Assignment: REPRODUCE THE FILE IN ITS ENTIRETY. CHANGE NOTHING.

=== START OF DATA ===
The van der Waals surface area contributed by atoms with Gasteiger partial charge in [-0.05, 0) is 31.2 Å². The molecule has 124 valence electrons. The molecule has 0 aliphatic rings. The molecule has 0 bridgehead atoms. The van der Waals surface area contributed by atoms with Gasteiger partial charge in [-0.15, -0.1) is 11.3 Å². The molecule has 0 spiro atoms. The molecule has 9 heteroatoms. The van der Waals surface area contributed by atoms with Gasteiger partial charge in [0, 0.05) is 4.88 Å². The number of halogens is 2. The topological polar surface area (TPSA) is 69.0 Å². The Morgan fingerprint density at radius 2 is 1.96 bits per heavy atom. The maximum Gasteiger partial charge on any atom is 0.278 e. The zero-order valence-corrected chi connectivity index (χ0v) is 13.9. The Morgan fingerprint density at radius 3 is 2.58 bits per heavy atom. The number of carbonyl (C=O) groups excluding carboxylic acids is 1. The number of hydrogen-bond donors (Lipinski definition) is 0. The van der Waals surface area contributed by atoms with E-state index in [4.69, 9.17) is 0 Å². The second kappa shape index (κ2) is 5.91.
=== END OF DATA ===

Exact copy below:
The van der Waals surface area contributed by atoms with Gasteiger partial charge in [-0.05, 0) is 31.2 Å². The molecule has 124 valence electrons. The molecule has 0 aliphatic rings. The molecule has 0 bridgehead atoms. The van der Waals surface area contributed by atoms with Gasteiger partial charge in [-0.15, -0.1) is 11.3 Å². The molecule has 0 spiro atoms. The molecule has 9 heteroatoms. The van der Waals surface area contributed by atoms with Gasteiger partial charge in [0, 0.05) is 4.88 Å². The number of halogens is 2. The topological polar surface area (TPSA) is 69.0 Å². The Morgan fingerprint density at radius 2 is 1.96 bits per heavy atom. The maximum Gasteiger partial charge on any atom is 0.278 e. The zero-order valence-corrected chi connectivity index (χ0v) is 13.9. The Morgan fingerprint density at radius 3 is 2.58 bits per heavy atom. The number of carbonyl (C=O) groups excluding carboxylic acids is 1. The number of hydrogen-bond donors (Lipinski definition) is 0. The van der Waals surface area contributed by atoms with E-state index in [4.69, 9.17) is 0 Å². The second kappa shape index (κ2) is 5.91.